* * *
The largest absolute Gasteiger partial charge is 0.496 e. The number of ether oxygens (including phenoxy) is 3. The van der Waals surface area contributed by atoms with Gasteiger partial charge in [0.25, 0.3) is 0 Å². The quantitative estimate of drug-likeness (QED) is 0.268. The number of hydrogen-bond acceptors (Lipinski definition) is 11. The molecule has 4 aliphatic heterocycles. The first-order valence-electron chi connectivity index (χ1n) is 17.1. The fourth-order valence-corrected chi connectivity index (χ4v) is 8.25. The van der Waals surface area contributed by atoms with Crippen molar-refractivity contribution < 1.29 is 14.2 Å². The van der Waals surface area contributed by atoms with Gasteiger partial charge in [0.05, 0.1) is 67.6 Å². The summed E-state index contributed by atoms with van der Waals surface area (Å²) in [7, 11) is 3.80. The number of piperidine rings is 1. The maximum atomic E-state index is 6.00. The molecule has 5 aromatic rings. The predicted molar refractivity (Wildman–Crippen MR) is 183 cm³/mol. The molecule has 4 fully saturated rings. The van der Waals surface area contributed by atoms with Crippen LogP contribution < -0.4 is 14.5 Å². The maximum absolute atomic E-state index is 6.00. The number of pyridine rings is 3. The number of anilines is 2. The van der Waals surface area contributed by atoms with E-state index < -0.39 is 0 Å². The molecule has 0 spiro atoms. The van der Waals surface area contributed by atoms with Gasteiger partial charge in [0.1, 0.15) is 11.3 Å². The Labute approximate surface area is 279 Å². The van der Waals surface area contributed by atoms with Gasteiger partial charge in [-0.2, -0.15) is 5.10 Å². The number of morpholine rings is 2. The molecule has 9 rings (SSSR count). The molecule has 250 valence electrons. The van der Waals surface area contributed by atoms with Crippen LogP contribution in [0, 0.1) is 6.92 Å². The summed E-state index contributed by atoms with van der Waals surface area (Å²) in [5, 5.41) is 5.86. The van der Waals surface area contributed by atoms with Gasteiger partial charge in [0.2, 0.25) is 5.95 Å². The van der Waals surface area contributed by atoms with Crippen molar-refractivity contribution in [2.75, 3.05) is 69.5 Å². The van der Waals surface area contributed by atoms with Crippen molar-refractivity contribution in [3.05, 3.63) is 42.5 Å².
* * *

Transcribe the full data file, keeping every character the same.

The largest absolute Gasteiger partial charge is 0.496 e. The number of ether oxygens (including phenoxy) is 3. The van der Waals surface area contributed by atoms with Gasteiger partial charge in [0.25, 0.3) is 0 Å². The quantitative estimate of drug-likeness (QED) is 0.268. The number of hydrogen-bond acceptors (Lipinski definition) is 11. The molecule has 4 aliphatic heterocycles. The first-order valence-electron chi connectivity index (χ1n) is 17.1. The fourth-order valence-corrected chi connectivity index (χ4v) is 8.25. The van der Waals surface area contributed by atoms with Crippen molar-refractivity contribution < 1.29 is 14.2 Å². The van der Waals surface area contributed by atoms with Gasteiger partial charge in [0.05, 0.1) is 67.6 Å². The summed E-state index contributed by atoms with van der Waals surface area (Å²) in [7, 11) is 3.80. The number of piperidine rings is 1. The maximum atomic E-state index is 6.00. The molecule has 5 aromatic rings. The predicted molar refractivity (Wildman–Crippen MR) is 183 cm³/mol. The molecule has 4 fully saturated rings. The van der Waals surface area contributed by atoms with Crippen LogP contribution < -0.4 is 14.5 Å². The maximum absolute atomic E-state index is 6.00. The number of pyridine rings is 3. The number of anilines is 2. The van der Waals surface area contributed by atoms with E-state index < -0.39 is 0 Å². The molecule has 0 spiro atoms. The van der Waals surface area contributed by atoms with Gasteiger partial charge in [0.1, 0.15) is 11.3 Å². The Labute approximate surface area is 279 Å². The van der Waals surface area contributed by atoms with Gasteiger partial charge in [-0.2, -0.15) is 5.10 Å². The number of morpholine rings is 2. The molecule has 9 rings (SSSR count). The molecule has 250 valence electrons. The van der Waals surface area contributed by atoms with Crippen LogP contribution in [0, 0.1) is 6.92 Å². The summed E-state index contributed by atoms with van der Waals surface area (Å²) in [5, 5.41) is 5.86. The van der Waals surface area contributed by atoms with Gasteiger partial charge in [0.2, 0.25) is 5.95 Å². The van der Waals surface area contributed by atoms with Crippen molar-refractivity contribution in [2.75, 3.05) is 69.5 Å². The van der Waals surface area contributed by atoms with Crippen molar-refractivity contribution in [3.05, 3.63) is 42.5 Å².